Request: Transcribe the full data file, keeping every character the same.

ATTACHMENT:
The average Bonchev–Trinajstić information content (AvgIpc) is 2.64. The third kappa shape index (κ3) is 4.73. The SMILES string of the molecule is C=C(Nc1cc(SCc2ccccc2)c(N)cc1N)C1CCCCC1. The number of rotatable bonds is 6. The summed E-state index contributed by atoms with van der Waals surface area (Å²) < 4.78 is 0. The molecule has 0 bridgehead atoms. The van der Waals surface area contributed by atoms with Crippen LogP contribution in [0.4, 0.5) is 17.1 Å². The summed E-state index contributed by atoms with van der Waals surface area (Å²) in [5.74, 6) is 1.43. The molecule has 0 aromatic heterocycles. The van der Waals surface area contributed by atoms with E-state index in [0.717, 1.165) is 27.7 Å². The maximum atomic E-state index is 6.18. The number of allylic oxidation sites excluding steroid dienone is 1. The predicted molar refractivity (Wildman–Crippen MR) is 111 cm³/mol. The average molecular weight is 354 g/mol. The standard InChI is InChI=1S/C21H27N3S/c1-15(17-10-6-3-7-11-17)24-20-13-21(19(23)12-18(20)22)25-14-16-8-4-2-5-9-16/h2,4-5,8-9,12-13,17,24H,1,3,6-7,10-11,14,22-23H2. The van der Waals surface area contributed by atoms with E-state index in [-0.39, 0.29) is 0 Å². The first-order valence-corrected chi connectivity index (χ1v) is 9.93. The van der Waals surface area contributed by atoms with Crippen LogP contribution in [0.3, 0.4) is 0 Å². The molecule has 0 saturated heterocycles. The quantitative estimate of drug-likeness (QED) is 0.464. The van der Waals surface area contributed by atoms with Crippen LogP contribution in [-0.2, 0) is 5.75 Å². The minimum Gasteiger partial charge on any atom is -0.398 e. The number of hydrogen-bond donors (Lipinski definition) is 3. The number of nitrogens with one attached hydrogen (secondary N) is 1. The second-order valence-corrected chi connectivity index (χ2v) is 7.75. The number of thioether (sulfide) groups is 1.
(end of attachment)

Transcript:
The average Bonchev–Trinajstić information content (AvgIpc) is 2.64. The third kappa shape index (κ3) is 4.73. The SMILES string of the molecule is C=C(Nc1cc(SCc2ccccc2)c(N)cc1N)C1CCCCC1. The number of rotatable bonds is 6. The summed E-state index contributed by atoms with van der Waals surface area (Å²) < 4.78 is 0. The molecule has 0 bridgehead atoms. The van der Waals surface area contributed by atoms with Crippen LogP contribution in [0.4, 0.5) is 17.1 Å². The summed E-state index contributed by atoms with van der Waals surface area (Å²) in [5.74, 6) is 1.43. The molecule has 0 aromatic heterocycles. The van der Waals surface area contributed by atoms with E-state index in [0.717, 1.165) is 27.7 Å². The maximum atomic E-state index is 6.18. The number of allylic oxidation sites excluding steroid dienone is 1. The predicted molar refractivity (Wildman–Crippen MR) is 111 cm³/mol. The average molecular weight is 354 g/mol. The standard InChI is InChI=1S/C21H27N3S/c1-15(17-10-6-3-7-11-17)24-20-13-21(19(23)12-18(20)22)25-14-16-8-4-2-5-9-16/h2,4-5,8-9,12-13,17,24H,1,3,6-7,10-11,14,22-23H2. The van der Waals surface area contributed by atoms with E-state index in [-0.39, 0.29) is 0 Å². The first-order valence-corrected chi connectivity index (χ1v) is 9.93. The van der Waals surface area contributed by atoms with Crippen LogP contribution in [0.3, 0.4) is 0 Å². The molecule has 0 saturated heterocycles. The quantitative estimate of drug-likeness (QED) is 0.464. The van der Waals surface area contributed by atoms with Crippen LogP contribution in [-0.2, 0) is 5.75 Å². The minimum Gasteiger partial charge on any atom is -0.398 e. The number of hydrogen-bond donors (Lipinski definition) is 3. The number of nitrogens with one attached hydrogen (secondary N) is 1. The second-order valence-corrected chi connectivity index (χ2v) is 7.75. The number of thioether (sulfide) groups is 1.